|wApr 19, 2009|
Translucent, vol. 1-3
Shizuka is a 14-year-old girl who suffers from Translucent Syndrome. This means that at times, her body goes completely transparent. There is no known cause or cure for Translucent Syndrome, which is unfortunate, as it affects Shizuka's life daily.
Shizuka longs to be normal, while many of her classmates are jealous of her condition without fully understanding it. People who are often the center of attention long to be able to fade away. Meanwhile, Shizuka is literally capable of fading away, but longs to become an actress when she grows up. She faces animosity about this choice: her father tries to dissuade her from it because of her unreliable body.
Shizuka is often sweet and polite, so watching her struggle with being shunted aside by society is heartbreaking. "I just want to yell out....Look at me! I'm right here!"
In addition to the classmates her own age, Shizuka befriends Keiko, an adult woman who also has Translucent Syndrome. I really liked Shizuka's ability to go and talk to Keiko about what it was like to be Translucent, when nobody else could fully understand what she was going to.
There are some scenes that are simple, and heartbreaking. Such as when Keiko puts on a wedding dress and asks, "Well? How do I look?"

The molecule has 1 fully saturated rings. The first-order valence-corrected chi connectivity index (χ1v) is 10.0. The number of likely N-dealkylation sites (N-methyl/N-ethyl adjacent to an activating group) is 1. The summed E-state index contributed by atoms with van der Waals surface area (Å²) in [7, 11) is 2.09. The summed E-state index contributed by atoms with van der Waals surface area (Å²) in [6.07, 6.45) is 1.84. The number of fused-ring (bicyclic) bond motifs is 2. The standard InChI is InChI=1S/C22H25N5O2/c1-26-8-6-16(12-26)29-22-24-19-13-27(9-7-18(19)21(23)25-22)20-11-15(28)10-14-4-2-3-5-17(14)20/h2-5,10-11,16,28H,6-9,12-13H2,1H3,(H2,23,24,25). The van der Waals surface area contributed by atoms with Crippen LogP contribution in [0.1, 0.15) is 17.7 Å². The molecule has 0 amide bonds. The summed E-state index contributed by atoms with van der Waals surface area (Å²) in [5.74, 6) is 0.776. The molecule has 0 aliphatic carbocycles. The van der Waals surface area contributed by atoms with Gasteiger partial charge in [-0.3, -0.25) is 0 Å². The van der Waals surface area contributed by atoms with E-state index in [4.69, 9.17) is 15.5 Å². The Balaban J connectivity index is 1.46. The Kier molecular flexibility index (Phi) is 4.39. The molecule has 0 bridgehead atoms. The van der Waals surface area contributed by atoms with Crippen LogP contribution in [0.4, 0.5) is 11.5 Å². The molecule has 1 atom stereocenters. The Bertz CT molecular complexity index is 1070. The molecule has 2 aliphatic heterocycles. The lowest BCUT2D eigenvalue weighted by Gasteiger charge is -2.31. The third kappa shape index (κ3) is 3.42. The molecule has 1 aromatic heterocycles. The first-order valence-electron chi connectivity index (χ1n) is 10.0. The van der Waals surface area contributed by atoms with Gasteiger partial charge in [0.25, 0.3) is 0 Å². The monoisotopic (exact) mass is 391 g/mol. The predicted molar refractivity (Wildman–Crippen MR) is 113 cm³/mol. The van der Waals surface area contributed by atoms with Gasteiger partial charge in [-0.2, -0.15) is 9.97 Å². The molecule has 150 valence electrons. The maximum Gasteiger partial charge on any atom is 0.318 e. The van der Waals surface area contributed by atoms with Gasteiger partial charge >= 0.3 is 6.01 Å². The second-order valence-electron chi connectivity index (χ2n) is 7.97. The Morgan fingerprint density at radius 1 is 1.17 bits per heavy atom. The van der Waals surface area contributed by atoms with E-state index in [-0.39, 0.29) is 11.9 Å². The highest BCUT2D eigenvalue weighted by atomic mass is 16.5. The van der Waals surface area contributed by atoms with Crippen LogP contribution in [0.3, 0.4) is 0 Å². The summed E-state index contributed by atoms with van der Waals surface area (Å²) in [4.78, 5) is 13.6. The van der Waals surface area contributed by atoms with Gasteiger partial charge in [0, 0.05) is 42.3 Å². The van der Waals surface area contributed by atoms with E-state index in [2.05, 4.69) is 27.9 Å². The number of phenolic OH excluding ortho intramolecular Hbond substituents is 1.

Of course, there are a few things to dislike in this series. Shizuka's school nurse is a total creeper. At one point, she coerces Shizuka's love interest, Tadami, to walk in on Shizuka while she is undressed, and locks them in the room together.
Shizkua is also coerced by her female friend to sneak into Tadami's house to steal back her misplaced journal. Of course, to do this translucently, Shizuka sneaks in while naked.
These elements are pretty annoying in a series otherwise focused on telling an interesting story. They can probably be explained by the series' demographic, which is seinen. Unlike shoujo/shounen, which are aimed at the pre-teen and teenage populations, seinen is aimed at adult men. [Its female counterpart is josei, which accounts for titles like Honey & Clover and NANA].
If you're interested in the series but looking to avoid the annoying "Let's make awkward situations!" bits, I recommend the first volume. I thought it was the strongest with presenting a girl coping with a chronic disease, and minimal on the distracting bits.
Overall, the series does a good job with exploring the ways people cope with and react to disabilities. One chapter focuses on one of Shizuka's best friend feeling guilty after thinking, "I'm glad I'm not Shizuka."
While watching her favorite actress on TV, Shizuka becomes agonized, and thinks out loud, "Why me? Why am I translucent? Is this always going to depress me?"
There are 5 total volumes in this series, and I'd like to read the final 2 some day, just to see what happens to Shizuka. They have not yet been released by Dark Horse in the U.S., due to issues with finding new translators.9:59 AM
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